Stepper Motor Settling Time (Ringing) and Resonance
When the stepper motor receives the final pulse signal, (either one or from a continuous train), it will stop rotating. However, complete rest will not occur until all the oscillations have stopped. The time it takes from the application of the last pulse received until the stepper motor comes to a complete rest is known as settling time. (See graph below). Resonance occurs when the stepper motor suddenly makes large oscillations, or the output torque suddenly drops at one certain pulse rate or numerous small regions of pulse rates. The stepper motor will stop (stall), may miss steps or reverse direction from the commanded direction. This phenomenon occurs when the natural frequency of the stepper motor coincides with the frequency of the input pulse rate. This generally occurs around 100 - 200 pulses per second in a full-step operation, and also at higher pulse rates. Microstepping half-step operation, or electrical or mechanical damping, can reduce resonance issues. Microstepping has a large effect on settling time and resonance due to the smaller angular displacement taken per pulse. See Figure below.

Resonance Characteristics

Since a stepper motor system is a discreet increment positioning system, it is subject to the effect of resonance. Where the system is operated at this given frequency, it may begin oscillating. The primary resonance frequency occurs at about one revolution per second. Oscillating will cause a loss of effective torque and may result in a loss of synchronism. Settling time and resonance can be best dealt with by dampening the stepper motor’s oscillations through mechanical means. Mechanically, a friction or viscous damper may be mounted on the stepper motor to smooth out the desired motion.

                     Methods for Changing or Reducing Resonance Points:
                        • Use of Gearboxes or Pulley Ratios
                        • Utilize Microstep Drive Techniques
                        • Change System Inertia
                        • Accelerate Through Resonance Speed Ranges
                        • Correct Coupling Compliance

Encoders

Although stepper motors do not require an encoder, Anaheim Automation’s double-ended shaft stepper motors are “encoder-ready” as standard construction. Encoders aid in determining whether or not the final position has been achieved. Anaheim Automation indexers contain electronics that allow position correction to be obtained. Although the standard incremental encoder provides 4,000 counts per shaft revolution, this does not limit the step resolution to 4,000. It does mean however, that if an encoder is being used for closed-loop positioning, a “deadband window” would exist. Therefore it is not possible to account for actual “in-between” microsteps.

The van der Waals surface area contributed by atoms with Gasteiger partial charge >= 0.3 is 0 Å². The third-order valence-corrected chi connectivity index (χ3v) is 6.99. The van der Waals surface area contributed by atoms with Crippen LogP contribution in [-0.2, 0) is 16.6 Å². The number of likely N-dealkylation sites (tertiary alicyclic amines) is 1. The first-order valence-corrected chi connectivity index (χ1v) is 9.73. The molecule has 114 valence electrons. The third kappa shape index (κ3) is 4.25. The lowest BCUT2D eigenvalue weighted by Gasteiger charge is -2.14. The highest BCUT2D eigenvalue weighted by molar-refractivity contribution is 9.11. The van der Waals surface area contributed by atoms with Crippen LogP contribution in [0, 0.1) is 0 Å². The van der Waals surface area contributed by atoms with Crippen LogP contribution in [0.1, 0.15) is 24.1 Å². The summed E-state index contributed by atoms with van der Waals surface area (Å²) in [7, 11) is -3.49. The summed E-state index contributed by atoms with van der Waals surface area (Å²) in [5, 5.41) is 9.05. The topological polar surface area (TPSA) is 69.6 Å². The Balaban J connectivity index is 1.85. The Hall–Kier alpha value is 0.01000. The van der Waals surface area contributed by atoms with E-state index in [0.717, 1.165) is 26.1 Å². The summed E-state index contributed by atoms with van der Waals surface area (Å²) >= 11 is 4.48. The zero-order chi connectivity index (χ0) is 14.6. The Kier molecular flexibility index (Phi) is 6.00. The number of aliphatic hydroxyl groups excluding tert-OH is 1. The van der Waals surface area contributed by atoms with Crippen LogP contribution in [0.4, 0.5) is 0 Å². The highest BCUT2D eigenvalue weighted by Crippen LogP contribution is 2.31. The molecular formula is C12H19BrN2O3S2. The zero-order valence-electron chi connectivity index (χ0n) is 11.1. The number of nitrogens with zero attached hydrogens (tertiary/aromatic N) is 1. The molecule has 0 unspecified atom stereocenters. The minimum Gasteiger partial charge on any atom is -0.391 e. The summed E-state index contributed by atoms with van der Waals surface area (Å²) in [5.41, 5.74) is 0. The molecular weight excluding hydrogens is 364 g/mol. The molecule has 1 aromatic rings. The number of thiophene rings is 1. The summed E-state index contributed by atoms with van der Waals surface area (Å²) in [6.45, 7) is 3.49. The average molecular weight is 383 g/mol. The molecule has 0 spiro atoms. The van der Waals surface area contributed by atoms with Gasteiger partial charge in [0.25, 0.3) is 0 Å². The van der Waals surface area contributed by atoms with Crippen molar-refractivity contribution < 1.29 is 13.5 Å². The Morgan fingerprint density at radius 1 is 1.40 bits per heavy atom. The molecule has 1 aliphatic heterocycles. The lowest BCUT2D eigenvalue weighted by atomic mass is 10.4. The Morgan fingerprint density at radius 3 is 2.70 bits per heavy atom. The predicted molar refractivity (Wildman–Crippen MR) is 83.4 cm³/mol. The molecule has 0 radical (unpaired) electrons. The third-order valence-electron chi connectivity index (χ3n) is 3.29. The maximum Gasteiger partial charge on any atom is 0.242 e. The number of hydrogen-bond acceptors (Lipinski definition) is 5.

General Stepper Motor Driver Guidelines

•    Driver Output Voltage: Higher voltage will provide better high speed torque
•    Stepper Motor Inductance: Higher inductance provides better low speed torque. Lowering inductance is the reverse.
•    Smoothness of Operation: Decreasing stepper motor current by 10% below rated will provide smoother operation. Increasing current by 10% below rated will provide more torque, but will cause the stepper motor run “stiffer” or more pronounced ~ the “steps” are more obvious.
•    Motor Connection Method (Series or Parallel): Connecting a motor in Series results in 4 times the inductance as compared to a Parallel connection. The result is that Series connection will provide low speed performance and less motor heating, while Parallel will provide high speed performance and an increase in motor heating.

General Stepper Motor Driver Safety Considerations

The following safety considerations must be observed during all phases of operation, service and repair. Failure to comply with these precautions violates the safety standards of design, manufacture and intended use of the product(s). Anaheim Automation assumes no liability for the customer’s failure to comply with these requirements, and advises the misuse of its stepper motor products will void the warranty. Even well-designed and manufactured products, operated and installed improperly, can be hazardous. Safety precautions must be observed by the user with respect to the load and operating environment. Described briefly are general Safety Considerations. Please refer to the Environment Consideration’s Guide for more details.

•    Use caution when handling, testing, servicing and adjusting during all phases of installation and operation of a stepper motor system
•    No service/maintenance should be performed with power applied
•    Exposed circuitry should be properly guarded or enclosed to prevent unauthorized human contact with live circuitry
•    Stepper motor/drivers/controllers should be securely mounted and adequately grounded
•    Provide adequate air flow and heat dissipation for all stepper motor system components
•    Do not operate a stepper motor system in the presence of flammable gases, dust, vapor or liquids

IMPORTANT NOTE: The customer is responsible for the proper selection, installation, and operation of the stepper motor products purchased from Anaheim Automation. The customer must determine the fitness of selected products for a specific application. Although it is the company’s intention to provide sound advice and accurate documentation, Anaheim Automation assumes no liability in the suggestions it offers.